Scarlette Nhi Do
The University of Melbourne
Scarlette Nhi Do’s examination of representations of Vietnamese identity in Vietnamese War films. First paragraph:
I watched Spike Lee’s Da 5 Bloods (2020) with my heart in my throat. My body was sick with the anticipation instilled by years of watching Hollywood representations of the Vietnam War (1955–1975) and the East Asian Other. To be precise, I anticipated the miscommunication between American G.I.s and Vietnamese villagers, the resulting escalation of suspense, and the seemingly inevitable aftermath, wherein the villagers are massacred for either refusing to give up the Viet Cong, or simply not understanding English. Such an order of events crops up in Oliver Stone’s Platoon (1986) with the titular troop ultimately setting the village ablaze, and in Francis Ford Coppola’s Apocalypse Now (1979) with a Vietnamese family gunned down out of mere suspicion. In these instances, the Vietnamese people – my people – are depicted like walking skeletons that barely utter anything comprehensible, even to the ears of those who speak and grew up with the Vietnamese language. Their motivations, struggles, humanity appear up to interpretation by the present G.I.s, who can mediate and filter the Vietnamese’s actions and reactions through the hostile imperial gaze.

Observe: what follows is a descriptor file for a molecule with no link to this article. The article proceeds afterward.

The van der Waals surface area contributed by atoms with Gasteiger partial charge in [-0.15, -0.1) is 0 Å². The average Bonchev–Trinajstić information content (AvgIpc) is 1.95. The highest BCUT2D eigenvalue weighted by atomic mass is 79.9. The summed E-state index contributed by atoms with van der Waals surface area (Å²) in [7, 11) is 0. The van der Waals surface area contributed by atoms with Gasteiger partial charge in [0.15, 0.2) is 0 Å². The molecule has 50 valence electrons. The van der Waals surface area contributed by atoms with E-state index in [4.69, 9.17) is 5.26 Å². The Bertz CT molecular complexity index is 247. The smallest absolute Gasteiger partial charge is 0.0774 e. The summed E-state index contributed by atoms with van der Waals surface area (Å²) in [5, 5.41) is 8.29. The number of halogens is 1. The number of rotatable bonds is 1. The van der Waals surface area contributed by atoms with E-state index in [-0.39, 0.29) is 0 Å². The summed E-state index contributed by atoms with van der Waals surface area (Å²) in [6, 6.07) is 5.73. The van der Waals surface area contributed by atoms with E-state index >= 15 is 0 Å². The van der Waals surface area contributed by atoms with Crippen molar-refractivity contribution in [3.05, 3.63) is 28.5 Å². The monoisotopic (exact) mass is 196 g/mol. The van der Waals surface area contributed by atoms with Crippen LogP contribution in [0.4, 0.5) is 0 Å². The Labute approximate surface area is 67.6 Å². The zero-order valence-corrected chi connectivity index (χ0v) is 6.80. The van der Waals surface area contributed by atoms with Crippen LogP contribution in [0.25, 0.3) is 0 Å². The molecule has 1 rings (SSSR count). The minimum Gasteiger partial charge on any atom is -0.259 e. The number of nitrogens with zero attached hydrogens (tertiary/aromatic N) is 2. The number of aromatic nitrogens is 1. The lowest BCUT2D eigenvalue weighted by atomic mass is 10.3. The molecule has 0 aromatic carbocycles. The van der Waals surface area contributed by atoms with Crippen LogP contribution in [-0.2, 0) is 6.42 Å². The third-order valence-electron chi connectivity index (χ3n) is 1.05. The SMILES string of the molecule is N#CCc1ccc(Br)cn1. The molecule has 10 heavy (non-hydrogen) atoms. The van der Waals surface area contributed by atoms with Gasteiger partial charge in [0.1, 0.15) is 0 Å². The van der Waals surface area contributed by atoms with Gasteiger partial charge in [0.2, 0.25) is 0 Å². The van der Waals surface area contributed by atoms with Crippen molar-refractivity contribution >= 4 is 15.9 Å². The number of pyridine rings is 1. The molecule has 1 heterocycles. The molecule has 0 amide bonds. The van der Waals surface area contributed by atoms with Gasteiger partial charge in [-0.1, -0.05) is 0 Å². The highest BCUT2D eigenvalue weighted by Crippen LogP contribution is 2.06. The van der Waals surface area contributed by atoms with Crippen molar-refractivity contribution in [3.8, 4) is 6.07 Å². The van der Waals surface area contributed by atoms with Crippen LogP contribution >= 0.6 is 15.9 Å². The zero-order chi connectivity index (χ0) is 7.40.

Keywords: Vietnam War, representation, Vietnamese, film